enrolled in the previous study. Fourteen patients (10 UWS and 4 MCS) fulfilled neurophysiologic, clinical, and
                                            neuroimaging criteria and underwent DBS implantation. Four patients (3 MCS and 1 UWS) achieved functional
                                            recovery, while other patients were further followed by an attending palliative ­physician22,23. In this study we
                                            included one additional UWS patient who underwent DBS implantation after fulfilling the aforementioned
                                            criteria and achieved functional recovery.

          Scientific Reports |   (2021) 11:4401 |                                                                       2

Structural changes in brains of patients with disorders of consciousness treated with deep brain stimulation - Nature

                                  Figure 1.  Initial structural MRI scans of included patients showing an absence of any large brain lesion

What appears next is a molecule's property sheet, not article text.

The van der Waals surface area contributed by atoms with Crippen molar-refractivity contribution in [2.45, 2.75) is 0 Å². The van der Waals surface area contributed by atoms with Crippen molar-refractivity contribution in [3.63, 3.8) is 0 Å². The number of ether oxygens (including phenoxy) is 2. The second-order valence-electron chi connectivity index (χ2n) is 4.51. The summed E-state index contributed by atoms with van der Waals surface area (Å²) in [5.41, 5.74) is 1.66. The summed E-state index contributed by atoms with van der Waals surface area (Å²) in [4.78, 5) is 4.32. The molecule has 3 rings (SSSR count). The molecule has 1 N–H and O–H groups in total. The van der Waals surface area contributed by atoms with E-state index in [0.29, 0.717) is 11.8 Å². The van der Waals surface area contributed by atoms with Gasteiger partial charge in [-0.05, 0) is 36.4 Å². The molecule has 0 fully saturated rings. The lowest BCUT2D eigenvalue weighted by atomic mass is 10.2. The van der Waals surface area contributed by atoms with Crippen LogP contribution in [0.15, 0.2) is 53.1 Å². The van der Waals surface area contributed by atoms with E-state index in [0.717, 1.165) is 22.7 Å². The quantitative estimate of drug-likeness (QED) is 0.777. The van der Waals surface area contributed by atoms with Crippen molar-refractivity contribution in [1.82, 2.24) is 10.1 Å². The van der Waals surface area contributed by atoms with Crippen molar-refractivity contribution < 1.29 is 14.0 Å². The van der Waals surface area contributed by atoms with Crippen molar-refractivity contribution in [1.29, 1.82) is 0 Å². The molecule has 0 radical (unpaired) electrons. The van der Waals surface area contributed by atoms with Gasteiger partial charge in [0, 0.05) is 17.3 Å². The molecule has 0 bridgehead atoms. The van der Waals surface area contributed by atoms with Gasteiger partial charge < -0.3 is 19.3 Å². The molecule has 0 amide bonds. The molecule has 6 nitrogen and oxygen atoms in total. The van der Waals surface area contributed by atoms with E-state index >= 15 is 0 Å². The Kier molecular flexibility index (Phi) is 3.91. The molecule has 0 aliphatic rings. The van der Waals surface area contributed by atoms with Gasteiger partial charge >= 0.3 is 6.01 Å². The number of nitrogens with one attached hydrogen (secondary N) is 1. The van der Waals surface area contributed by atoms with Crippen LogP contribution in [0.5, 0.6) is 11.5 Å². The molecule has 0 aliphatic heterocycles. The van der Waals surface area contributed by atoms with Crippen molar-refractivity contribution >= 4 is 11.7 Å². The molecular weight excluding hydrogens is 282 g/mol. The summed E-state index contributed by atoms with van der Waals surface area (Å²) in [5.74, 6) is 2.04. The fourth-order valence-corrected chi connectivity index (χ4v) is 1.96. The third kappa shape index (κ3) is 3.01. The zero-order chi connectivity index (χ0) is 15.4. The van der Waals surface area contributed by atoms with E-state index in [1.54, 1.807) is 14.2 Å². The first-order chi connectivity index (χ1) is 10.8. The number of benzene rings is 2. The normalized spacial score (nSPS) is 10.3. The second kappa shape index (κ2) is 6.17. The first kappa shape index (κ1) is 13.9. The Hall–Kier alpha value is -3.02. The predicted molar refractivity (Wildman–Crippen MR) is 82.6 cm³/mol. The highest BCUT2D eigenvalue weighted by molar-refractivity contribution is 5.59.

(patients 1–5, from left to right).

                                        Patients selected for DBS were evaluated utilizing the standard Rappaport Disability Rating (RDR) scale and
                                    the Coma/Near Coma (C/NC) s­ cale22,23,38. Inconsistently responsive to simple commands patients were classified
                                    as MCS patients (C/NC Level 1), while patients who were not able to respond to any command were classified
                                    as UWS (C/NC Level 2–4). DOC patients were selected based on three main factors: their neurophysiologic
                                    evaluation, 12/24 h electroencephalography (EEG) and neuroimaging (MRI). The neurophysiological criteria
                                    we investigated were recordable somatosensory evoked potential (SEP), motor evoked potentials, and brainstem
                                    auditory evoked potentials, even with pathological parameters such as prolonged latencies or central conduc-
                                    tion time. The entry criterion for SEPs was recordability via stimulation of median nerves, with or without SEPs
                                    elicited by tibial nerve stimulation. The second main factor we looked at was EEG. The entry criterion for this
                                    method was the presence of periods of desynchronized EEG activity during 12/24 h of monitoring processed
                                  ­EEG22,23. Obtained neuroimaging (MRI) showed absence of a structural defect. After passing extensive selec-
                                    tion criteria, the patients underwent DBS electrode implantation into the CM-pf complex of the left thalamic